2) You can browse your history from log. You might think that hmm, when I have done this and that feature. You just look “git log” and search for it what you are looking for (of course you have to write yourself in logs that what have you done). It is your project history and it is sometimes very fun to just look how the project has gone and became what it has became.

    3) You can have “working version” and “development version” easily. You use normally your development branch and create stuff there. If you just need to show quickly WORKING version, you just switch to “working version” branch and show how does it look like and then you can switch back to “development version” branch and continue coding your new awesome features.

    4) No more accidentally “whoops! I overwritten important file where was my server configurations and also removed a file where was lots of code” because you can revert it back from version control.

    At least those features are good for beginners also. Those might sound hard but once you start to use git and git branches you notice that it is not hard at all but it helps you a lot.

    • Marc

      I’m now convinced that it’s a good practice I should get right from the beginning.
      Now I guess I just need to find some online guides to get started quickly.
      Thanks for taking the time, Aleksi :)

  • Iaian7

    I’ve used SourceTree and GitHub, but GitBox is easily the best I’ve ever tried. Not free, but worth every penny. It makes version management shockingly easy, especially for beginners, and pleasant for those of us sensitive about UI design! After having to use SVN via Versions at work, I didn’t think stable, reliable, or usable version control was possible. GitBox proved me, thankfully, utterly wrong.

    I still keep SourceTree around just in case there’s some esoteric command I need access to, but GitBox is what I use for 99% of my version management. Cannot recommend it highly enough. Even GitBox (a very simple and straight forward app) feels painfully convoluted by comparison.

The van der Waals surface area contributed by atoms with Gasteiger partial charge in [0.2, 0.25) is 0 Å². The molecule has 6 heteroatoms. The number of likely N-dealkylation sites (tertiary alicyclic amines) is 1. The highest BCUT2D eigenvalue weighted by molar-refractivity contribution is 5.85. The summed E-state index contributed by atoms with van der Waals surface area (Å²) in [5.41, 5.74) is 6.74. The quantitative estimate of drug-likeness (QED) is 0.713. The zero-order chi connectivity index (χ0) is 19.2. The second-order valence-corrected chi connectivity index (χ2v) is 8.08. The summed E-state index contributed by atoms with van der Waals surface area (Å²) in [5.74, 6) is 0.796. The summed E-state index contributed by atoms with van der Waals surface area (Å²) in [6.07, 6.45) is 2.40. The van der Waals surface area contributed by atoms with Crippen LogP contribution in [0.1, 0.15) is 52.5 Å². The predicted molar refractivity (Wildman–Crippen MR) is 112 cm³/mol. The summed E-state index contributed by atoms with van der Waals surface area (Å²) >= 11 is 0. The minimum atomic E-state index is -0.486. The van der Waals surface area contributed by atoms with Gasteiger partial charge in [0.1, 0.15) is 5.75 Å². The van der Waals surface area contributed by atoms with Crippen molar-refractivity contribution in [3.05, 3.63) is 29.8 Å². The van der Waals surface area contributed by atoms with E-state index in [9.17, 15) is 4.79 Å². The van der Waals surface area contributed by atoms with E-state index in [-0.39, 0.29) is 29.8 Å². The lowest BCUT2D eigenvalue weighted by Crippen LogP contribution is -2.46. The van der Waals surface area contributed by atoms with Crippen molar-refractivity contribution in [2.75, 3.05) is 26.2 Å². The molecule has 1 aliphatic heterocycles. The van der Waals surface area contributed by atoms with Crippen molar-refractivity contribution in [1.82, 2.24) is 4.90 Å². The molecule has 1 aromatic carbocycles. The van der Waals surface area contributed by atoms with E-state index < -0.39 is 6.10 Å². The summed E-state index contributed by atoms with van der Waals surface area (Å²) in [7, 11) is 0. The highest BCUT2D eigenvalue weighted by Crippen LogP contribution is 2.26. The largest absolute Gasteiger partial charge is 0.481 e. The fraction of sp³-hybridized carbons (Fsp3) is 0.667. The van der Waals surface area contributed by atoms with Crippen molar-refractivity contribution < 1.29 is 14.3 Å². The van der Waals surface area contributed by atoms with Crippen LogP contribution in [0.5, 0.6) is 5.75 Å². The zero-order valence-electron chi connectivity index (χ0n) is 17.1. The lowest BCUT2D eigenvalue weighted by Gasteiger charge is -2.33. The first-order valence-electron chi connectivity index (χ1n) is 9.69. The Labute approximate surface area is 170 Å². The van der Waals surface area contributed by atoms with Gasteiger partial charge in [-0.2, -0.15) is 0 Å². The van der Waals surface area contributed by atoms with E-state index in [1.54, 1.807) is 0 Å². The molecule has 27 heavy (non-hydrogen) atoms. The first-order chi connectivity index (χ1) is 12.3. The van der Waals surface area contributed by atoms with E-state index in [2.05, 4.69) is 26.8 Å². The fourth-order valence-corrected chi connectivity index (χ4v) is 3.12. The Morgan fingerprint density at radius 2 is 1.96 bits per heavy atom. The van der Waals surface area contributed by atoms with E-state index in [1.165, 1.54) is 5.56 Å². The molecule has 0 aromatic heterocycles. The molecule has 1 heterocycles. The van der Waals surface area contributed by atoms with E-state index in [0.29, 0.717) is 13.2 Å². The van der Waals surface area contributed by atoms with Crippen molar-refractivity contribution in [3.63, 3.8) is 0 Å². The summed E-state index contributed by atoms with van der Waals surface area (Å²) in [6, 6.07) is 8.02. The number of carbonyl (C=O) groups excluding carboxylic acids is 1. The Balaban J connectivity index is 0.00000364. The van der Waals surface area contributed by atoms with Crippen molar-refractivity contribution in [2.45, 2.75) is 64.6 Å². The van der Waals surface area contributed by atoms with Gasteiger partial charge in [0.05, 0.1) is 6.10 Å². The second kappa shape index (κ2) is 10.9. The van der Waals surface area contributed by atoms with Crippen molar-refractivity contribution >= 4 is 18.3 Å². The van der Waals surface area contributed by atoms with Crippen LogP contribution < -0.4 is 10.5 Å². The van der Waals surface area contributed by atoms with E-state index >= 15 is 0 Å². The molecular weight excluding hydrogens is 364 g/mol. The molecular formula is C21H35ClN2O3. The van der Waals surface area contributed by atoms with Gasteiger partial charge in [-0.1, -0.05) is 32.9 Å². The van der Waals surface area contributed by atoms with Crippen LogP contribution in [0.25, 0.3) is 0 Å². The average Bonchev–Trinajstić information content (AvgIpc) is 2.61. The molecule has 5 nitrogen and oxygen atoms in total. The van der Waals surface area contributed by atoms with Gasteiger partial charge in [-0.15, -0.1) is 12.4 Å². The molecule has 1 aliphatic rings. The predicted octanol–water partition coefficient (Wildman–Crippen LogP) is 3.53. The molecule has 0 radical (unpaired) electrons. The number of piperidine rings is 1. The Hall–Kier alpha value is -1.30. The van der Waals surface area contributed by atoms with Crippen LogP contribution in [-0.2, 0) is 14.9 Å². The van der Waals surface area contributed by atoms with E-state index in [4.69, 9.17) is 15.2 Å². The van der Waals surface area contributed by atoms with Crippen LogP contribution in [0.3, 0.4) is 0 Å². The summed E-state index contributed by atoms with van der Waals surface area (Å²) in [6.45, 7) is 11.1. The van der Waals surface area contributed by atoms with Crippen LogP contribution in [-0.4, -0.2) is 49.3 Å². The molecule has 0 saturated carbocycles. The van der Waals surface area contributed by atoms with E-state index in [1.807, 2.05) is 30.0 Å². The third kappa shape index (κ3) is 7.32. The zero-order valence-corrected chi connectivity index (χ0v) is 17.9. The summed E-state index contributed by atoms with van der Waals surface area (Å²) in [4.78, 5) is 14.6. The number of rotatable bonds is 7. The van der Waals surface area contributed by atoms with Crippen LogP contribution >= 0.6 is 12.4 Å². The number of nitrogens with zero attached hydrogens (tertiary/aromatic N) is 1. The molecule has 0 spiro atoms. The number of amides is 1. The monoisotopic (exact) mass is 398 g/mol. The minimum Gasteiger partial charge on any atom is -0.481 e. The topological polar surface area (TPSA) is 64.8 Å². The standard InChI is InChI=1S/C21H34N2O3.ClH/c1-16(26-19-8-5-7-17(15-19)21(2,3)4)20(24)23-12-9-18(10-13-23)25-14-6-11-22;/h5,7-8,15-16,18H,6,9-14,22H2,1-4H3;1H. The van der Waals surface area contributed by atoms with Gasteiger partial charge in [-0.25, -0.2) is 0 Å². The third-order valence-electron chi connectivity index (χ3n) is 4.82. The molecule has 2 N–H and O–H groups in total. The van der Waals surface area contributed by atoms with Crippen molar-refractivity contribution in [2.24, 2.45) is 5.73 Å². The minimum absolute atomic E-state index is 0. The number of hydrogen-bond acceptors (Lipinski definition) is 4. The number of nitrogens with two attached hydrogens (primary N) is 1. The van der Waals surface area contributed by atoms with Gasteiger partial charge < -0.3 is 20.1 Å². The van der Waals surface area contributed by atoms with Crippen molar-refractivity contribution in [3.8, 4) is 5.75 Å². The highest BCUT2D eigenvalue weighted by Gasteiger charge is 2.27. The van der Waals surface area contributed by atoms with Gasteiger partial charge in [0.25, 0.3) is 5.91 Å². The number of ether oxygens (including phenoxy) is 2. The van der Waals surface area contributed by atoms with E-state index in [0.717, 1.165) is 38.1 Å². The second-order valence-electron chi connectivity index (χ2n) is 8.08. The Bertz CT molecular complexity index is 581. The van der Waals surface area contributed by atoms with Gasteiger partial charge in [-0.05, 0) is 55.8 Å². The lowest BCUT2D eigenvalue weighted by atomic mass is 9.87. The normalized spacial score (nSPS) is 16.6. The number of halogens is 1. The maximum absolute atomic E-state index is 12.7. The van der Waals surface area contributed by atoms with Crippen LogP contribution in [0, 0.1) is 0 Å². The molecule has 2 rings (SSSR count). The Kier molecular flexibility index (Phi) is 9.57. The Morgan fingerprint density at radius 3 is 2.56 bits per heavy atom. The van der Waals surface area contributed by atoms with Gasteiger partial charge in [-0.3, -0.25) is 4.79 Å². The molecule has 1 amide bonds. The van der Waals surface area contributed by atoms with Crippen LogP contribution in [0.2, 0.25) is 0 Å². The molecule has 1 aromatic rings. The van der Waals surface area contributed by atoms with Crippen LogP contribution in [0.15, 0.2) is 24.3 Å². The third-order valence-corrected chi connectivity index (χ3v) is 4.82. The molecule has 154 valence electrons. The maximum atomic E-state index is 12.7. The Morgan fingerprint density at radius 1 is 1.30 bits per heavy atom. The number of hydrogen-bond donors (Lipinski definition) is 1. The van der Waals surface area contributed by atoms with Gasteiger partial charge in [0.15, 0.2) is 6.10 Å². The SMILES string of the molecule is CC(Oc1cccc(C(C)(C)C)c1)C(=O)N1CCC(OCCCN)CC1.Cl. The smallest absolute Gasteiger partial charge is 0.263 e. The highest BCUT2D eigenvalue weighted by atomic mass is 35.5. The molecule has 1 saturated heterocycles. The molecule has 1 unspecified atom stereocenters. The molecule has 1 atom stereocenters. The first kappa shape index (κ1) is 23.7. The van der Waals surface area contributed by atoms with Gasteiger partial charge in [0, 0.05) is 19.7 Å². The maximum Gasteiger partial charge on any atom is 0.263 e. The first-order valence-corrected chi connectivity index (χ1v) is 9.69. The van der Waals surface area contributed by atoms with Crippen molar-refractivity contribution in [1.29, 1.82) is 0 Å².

• http://nodegarden.net/ Mondo

    +1 for SourceTree. I tried Github’s mac app for a while trying to force acceptance, and its pretty, but too limited even with my n00b Git experience.

  • http://www.mariusmasalar.me Marius Masalar

    SourceTree is powerful and the fact that it’s free is a huge help, but from my own experience I would have to give the nod to Tower for best Git app on the Mac:

    http://www.git-tower.com/

    It feels and looks extremely polished, works quickly, is well designed for streamlining basic tasks. I think it’s one of those situations where everyone will depend on what works best for them, but as long as we’re mentioning alternatives, I figured I’d drop in a good word for Tower. Have a look if you’re ever interested in trying out a solid Git tool. :)

  • Bryn

    I am amazed that this sorry app has been given such a high rating. Yes it looks beautiful, but is that the only thing that matters? None of the views refresh when you want them to.

    Maybe it’s just me but if I add a line to .gitignore through the github for mac Gui, I’d expect the list of changed files to update to reflect the new ignore entries, but no. Nothing I try can get that screen to refresh. Make some changes that are somehow visible in the changes screen, then hop back the the repository list – does it show uncommitted changes against your repository? No. You’re going to have to close and reopen the app for that.

    Worst of all, take a look at the branches view. Now what happens if I double click one of the other branches, does it show me what’s in it? No, it checks it out. But wait, I had uncommitted changes in my other branch! Tough. They’re gone. Irrecoverably. No warnings, nothing. You’re going to need Time Machine to get those back.

    Avoid.